Advertisement

Schizotypy and smooth pursuit eye movements as potential endophenotypes of obsessive-compulsive disorder

  • Katharina BeyEmail author
  • Inga Meyhöfer
  • Leonhard Lennertz
  • Rosa Grützmann
  • Stephan Heinzel
  • Christian Kaufmann
  • Julia Klawohn
  • Anja Riesel
  • Ulrich Ettinger
  • Norbert Kathmann
  • Michael Wagner
Original Paper

Abstract

Patients with obsessive-compulsive disorder (OCD) show dysfunctions of the fronto-striatal circuitry, which imply corresponding oculomotor deficits including smooth pursuit eye movements (SPEM). However, evidence for a deficit in SPEM is inconclusive, with some studies reporting reduced velocity gain while others did not find any SPEM dysfunctions in OCD patients. Interestingly, psychosis-like traits have repeatedly been linked to both OCD and impaired SPEM. Here, we examined a large sample of n = 168 patients with OCD, n = 93 unaffected first-degree relatives and n = 171 healthy control subjects to investigate whether elevated levels of schizotypy and SPEM deficits represent potential endophenotypes of OCD. We applied a SPEM task with high demands on predictive pursuit that is more sensitive to assess executive dysfunctions than a standard task with continuous visual feedback, as episodes of target blanking put increased demands on basal ganglia and prefrontal involvement. Additionally, we examined the relation between schizotypy and SPEM performance in OCD patients and their relatives. Results indicate that OCD patients and unaffected relatives do not show deficient performance in either standard or predictive SPEM. Yet, both patients and relatives exhibited elevated levels of schizotypy, and schizotypy was significantly correlated with velocity gain during standard trials in unmedicated and depression-free OCD patients. These findings highlight the role of schizotypy as a candidate endophenotype of OCD and add to the growing evidence for predisposing personality traits in OCD. Furthermore, intact gain may represent a key characteristic that distinguishes the OCD and schizophrenia patient populations.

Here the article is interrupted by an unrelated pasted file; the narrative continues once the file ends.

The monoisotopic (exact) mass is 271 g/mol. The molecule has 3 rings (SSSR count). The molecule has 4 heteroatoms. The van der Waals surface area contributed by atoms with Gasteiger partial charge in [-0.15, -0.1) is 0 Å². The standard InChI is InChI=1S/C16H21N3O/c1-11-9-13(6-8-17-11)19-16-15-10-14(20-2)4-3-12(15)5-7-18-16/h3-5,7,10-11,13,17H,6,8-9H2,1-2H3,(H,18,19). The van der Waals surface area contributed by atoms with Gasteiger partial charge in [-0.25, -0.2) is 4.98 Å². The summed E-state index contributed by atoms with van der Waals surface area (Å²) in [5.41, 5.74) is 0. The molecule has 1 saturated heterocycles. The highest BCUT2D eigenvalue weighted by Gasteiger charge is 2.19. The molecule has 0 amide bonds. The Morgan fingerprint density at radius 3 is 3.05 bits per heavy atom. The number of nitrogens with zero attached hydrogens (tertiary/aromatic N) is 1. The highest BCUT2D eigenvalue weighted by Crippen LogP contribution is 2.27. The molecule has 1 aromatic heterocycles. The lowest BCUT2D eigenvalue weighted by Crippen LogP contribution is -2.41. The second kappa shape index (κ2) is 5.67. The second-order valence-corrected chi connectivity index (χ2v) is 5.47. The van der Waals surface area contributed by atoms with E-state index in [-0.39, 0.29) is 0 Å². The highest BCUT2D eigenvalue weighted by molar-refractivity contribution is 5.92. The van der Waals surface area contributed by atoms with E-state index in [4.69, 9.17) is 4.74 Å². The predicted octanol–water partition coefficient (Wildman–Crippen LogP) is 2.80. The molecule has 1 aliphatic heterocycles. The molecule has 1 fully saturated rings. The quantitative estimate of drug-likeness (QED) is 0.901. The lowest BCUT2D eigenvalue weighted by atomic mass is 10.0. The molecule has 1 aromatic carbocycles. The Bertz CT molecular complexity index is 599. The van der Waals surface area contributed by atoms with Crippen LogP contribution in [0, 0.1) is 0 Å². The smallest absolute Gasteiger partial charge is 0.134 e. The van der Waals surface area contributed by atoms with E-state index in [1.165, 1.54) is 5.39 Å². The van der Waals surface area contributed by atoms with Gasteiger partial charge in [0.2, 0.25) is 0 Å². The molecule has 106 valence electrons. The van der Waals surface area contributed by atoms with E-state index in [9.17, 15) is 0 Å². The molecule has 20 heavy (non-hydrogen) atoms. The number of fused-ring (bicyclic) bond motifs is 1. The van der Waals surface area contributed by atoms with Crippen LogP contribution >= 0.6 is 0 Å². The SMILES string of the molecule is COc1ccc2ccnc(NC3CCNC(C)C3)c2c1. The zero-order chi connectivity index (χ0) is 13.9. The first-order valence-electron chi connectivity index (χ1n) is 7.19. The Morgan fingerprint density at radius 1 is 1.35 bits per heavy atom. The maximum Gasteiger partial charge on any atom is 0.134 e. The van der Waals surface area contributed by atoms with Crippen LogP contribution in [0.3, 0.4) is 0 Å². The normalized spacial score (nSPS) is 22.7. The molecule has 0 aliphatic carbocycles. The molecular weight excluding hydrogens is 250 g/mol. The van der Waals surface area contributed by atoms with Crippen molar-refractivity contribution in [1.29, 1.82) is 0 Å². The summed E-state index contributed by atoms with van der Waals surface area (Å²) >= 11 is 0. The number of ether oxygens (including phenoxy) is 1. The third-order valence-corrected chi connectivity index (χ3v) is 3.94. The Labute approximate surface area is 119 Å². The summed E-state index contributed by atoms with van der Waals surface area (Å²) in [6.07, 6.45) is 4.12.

Keywords

Obsessive-compulsive disorder OCD Smooth pursuit eye movements SPEM Schizotypy Endophenotype 

Notes

Acknowledgements

The present study was funded by the Deutsche Forschungsgemeinschaft (DFG; KA815/6-1 and WA731/10-1). We sincerely thank all research assistants and subjects who participated in the study.

Compliance with ethical standards

Conflict of interest

The authors report no biomedical financial interests or potential conflicts of interest.

References

  1. 1.
    Anttila V, Bulik-Sullivan B, Finucane HK, Bras J, Duncan L, Escott-Price V et al (2016) Analysis of shared heritability in common disorders of the brain. BioRxiv.  https://doi.org/10.1101/048991 CrossRefGoogle Scholar
  2. 2.
    Barnes GR (2008) Cognitive processes involved in smooth pursuit eye movements. Brain Cogn 68(3):309–326.  https://doi.org/10.1016/j.bandc.2008.08.020 PubMedCrossRefGoogle Scholar
  3. 3.
    Becker W, Fuchs AF (1985) Prediction in the oculomotor system: smooth pursuit during transient disappearance of a visual target. Exp Brain Res 57(3):562–575.  https://doi.org/10.1007/BF00237843 PubMedCrossRefGoogle Scholar
  4. 4.
    Bey K, Kloft L, Lennertz L, Grützmann R, Heinzel S, Kaufmann C, Wagner M (2017) Volitional saccade performance in a large sample of patients with obsessive-compulsive disorder and unaffected first-degree relatives. Psychophysiology 54(9):1284–1294.  https://doi.org/10.1111/psyp.12884 PubMedCrossRefGoogle Scholar
  5. 5.
    Bey K, Lennertz L, Riesel A, Klawohn J, Kaufmann C, Heinzel S, Wagner M (2017) Harm avoidance and childhood adversities in patients with obsessive-compulsive disorder and their unaffected first-degree relatives. Acta Psychiatr Scand 135(4):328–338.  https://doi.org/10.1111/acps.12707 PubMedCrossRefGoogle Scholar
  6. 6.
    Bloch MH, Landeros-Weisenberger A, Rosario MC, Pittenger C, Leckman JF (2008) Meta-analysis of the symptom structure of obsessive-compulsive disorder. Am J Psychiatry 165(12):1532–1542.  https://doi.org/10.1176/appi.ajp.2008.08020320 PubMedPubMedCentralCrossRefGoogle Scholar
  7. 7.
    Brakoulias V, Starcevic V, Berle D, Milicevic D, Hannan A, Viswasam K, Mann K (2014) The clinical characteristics of obsessive compulsive disorder associated with high levels of schizotypy. Aust N Z J Psychiatry 48(9):852–860.  https://doi.org/10.1177/0004867414531831 PubMedCrossRefGoogle Scholar
  8. 8.